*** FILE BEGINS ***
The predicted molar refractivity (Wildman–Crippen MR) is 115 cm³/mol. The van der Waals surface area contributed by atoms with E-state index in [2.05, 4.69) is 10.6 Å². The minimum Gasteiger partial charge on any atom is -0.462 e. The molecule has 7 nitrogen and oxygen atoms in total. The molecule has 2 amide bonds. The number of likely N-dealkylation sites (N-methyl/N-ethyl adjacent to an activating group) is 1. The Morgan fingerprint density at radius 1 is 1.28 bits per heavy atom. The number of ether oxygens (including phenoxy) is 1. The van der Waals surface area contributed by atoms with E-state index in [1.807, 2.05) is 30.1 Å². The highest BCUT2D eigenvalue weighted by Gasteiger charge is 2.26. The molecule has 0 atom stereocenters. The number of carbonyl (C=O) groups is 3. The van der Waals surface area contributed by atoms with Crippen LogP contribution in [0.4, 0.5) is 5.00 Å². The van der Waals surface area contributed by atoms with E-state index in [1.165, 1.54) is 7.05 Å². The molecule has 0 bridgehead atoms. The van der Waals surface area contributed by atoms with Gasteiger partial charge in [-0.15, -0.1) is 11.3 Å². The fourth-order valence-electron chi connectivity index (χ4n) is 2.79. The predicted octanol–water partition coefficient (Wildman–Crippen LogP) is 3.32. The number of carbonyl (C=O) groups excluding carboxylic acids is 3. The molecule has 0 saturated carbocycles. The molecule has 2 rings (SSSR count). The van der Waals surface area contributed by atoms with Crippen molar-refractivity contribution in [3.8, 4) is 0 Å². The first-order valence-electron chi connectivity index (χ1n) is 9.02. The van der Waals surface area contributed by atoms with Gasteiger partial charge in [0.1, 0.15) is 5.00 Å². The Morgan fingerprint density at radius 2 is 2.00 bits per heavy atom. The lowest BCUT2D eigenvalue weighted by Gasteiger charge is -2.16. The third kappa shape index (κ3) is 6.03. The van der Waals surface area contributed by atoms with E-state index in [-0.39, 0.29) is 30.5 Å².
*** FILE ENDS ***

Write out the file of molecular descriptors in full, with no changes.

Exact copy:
The predicted molar refractivity (Wildman–Crippen MR) is 115 cm³/mol. The van der Waals surface area contributed by atoms with E-state index in [2.05, 4.69) is 10.6 Å². The minimum Gasteiger partial charge on any atom is -0.462 e. The molecule has 7 nitrogen and oxygen atoms in total. The molecule has 2 amide bonds. The number of likely N-dealkylation sites (N-methyl/N-ethyl adjacent to an activating group) is 1. The Morgan fingerprint density at radius 1 is 1.28 bits per heavy atom. The number of ether oxygens (including phenoxy) is 1. The van der Waals surface area contributed by atoms with E-state index in [1.807, 2.05) is 30.1 Å². The highest BCUT2D eigenvalue weighted by Gasteiger charge is 2.26. The molecule has 0 atom stereocenters. The number of carbonyl (C=O) groups is 3. The van der Waals surface area contributed by atoms with Crippen LogP contribution in [0.4, 0.5) is 5.00 Å². The van der Waals surface area contributed by atoms with E-state index in [1.165, 1.54) is 7.05 Å². The molecule has 0 bridgehead atoms. The van der Waals surface area contributed by atoms with Gasteiger partial charge in [-0.15, -0.1) is 11.3 Å². The fourth-order valence-electron chi connectivity index (χ4n) is 2.79. The predicted octanol–water partition coefficient (Wildman–Crippen LogP) is 3.32. The number of carbonyl (C=O) groups excluding carboxylic acids is 3. The molecule has 0 saturated carbocycles. The molecule has 2 rings (SSSR count). The van der Waals surface area contributed by atoms with Crippen molar-refractivity contribution in [3.8, 4) is 0 Å². The first-order valence-electron chi connectivity index (χ1n) is 9.02. The van der Waals surface area contributed by atoms with Gasteiger partial charge in [0.1, 0.15) is 5.00 Å². The Morgan fingerprint density at radius 2 is 2.00 bits per heavy atom. The lowest BCUT2D eigenvalue weighted by Gasteiger charge is -2.16. The third kappa shape index (κ3) is 6.03. The van der Waals surface area contributed by atoms with E-state index in [-0.39, 0.29) is 30.5 Å².